Harcourt pentane

In England, 19th century, a type of lamp used in photometric work. It burned a highly refined fraction of gasoline. Early versions were designed to have an output equivalent to one British candle. In the final version, output could be adjusted between 1 and 2 British candles, about candela. Its intensity was sometimes described as a "pentane candle."



A more perfect solution of the problem [of having a gas of constant composition to burn] has been found, after numerous trials, by Vernon-Harcourt; the combustible employed by him is air carburetted by means of volatile carburets of hydrogen, products of petroleum. The carburet is prepared by a fractional distillation of gasoline, previously washed with sulphuric acid and caustic soda. The liquid decanted is distilled four times, successively at 60°, 55°, 50°, and lastly at 50° again. The product obtained is composed of hydrocarburets of the paraffine series, CnH2n+ 2, principally pentane. C5H12 mixed with its homologues, tetrane, C4H10, and hexane, C6H14. Its specific gravity at 15° C varies between the limits 0.628 and 0.631.


The burner adopted by Vernon-Harcourt is a candle-burner of yellow copper, because of the ease with which this metal is worked. The opening is circular; it is made in a copper plate 0.05 of an inch thick and should be 0.25 of an inch in diameter.

This dimension may be reproduced within 0.001 of an inch; that is, with an error of less than 0.8 per cent of the total section of the opening. The greatest diameter compatible with steadiness of the flame was chosen. The body of the burner is 4 inches long and 1 inch in diameter.

The normal height of the flame is 2.5 inches measured from the opening of the burner; under these conditions, the normal consumption of gas is between 0.48 and 0.52 cu. ft. per hour. The height of the flame is shown by a platinum wire carried on a rod parallel to the burner.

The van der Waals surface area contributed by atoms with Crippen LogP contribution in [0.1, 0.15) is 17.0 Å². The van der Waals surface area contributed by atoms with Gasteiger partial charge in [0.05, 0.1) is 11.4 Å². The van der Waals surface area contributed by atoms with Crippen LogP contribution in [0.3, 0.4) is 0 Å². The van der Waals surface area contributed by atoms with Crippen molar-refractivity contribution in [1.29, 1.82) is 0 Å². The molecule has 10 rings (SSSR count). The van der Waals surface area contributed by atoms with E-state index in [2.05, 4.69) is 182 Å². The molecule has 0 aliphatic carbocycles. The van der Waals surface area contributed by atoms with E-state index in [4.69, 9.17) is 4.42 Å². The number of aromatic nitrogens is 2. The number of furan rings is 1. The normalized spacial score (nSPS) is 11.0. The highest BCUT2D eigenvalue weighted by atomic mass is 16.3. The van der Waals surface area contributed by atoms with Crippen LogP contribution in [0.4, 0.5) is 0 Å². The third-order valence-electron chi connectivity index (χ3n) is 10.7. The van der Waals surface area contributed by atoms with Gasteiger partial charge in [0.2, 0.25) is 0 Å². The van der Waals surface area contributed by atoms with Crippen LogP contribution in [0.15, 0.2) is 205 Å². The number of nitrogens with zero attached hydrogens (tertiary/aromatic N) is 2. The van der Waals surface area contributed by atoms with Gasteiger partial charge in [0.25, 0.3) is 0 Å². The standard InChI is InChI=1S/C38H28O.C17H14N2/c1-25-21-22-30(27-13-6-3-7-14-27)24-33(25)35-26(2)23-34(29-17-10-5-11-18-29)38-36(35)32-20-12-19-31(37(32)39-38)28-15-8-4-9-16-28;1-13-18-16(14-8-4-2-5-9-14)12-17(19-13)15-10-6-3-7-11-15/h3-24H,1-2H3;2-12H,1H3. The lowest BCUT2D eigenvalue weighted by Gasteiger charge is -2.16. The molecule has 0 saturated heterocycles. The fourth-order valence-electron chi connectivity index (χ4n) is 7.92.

The gas is measured by means of a small meter, and its consumption is further regulated by a sensitive regulator. Under the above conditions, the Harcourt standard gives a luminous intensity exactly equal to that of a spermaceti candle.

For the needs of industrial photometry, we may obtain a quite intense standard of light, about ten candles, of great constancy, by using the pentane air gas of Harcourt in an Argand burner (Sugg’s Standard London Argand, No. 1) combined with the Methven screen. It is this which has been done by Dibdin among others.


laboratory form of Harcourt pentane photometric standard

Figure 51.

98. The air-gas lamp, in which the gaseous mixture is prepared at the time of combustion, has undergone some quite important modifications since the time when Vernon-Harcourt brought it out in its first form. This gave results which were little concordant, if we may judge from the numerous measurements of Heisch and Hartley, while the final form presented to the British Association in 1887, reproduced the light standard with very great exactness; this is at least the conclusion from Dibdin's report, to which we shall return later.

Following is the description of the laboratory form of the pentane standard, as made by Woodhouse and Rawson of London (Fig. 51).

The admission of the gas to the burner is made exclusively under the action of gravity and without a regulator. The air and vapor are mixed in a reservoir M, whence they descend to the burner. At a certain point, the diameter of the tube through which the gas flows is reduced, and there is between this reduction and the height of the reservoir such a relation that, when the mixture, in the above indicated proportions, is introduced into the tube, it is burned with a flame 2.5 inches high.

The pentane is introduced in the liquid state into the globe M, whence it flows into the reservoir B, where it is vaporized; the vapor passes through C and H, and next descends by its own weight in the vertical tube which leads to the interior of the reservoir R, where the mixture passes through the cock D and reaches the bumer FG.

To regulate the velocity and regularity of the flow of the mixture, the pentane vapors are passed through a thermometric tube which is stopped up for a greater or less distance by a platinum wire attached to a screw O. We may thus give to the pentane the velocity of entrance necessary to make the flame exactly 2.5 inches high.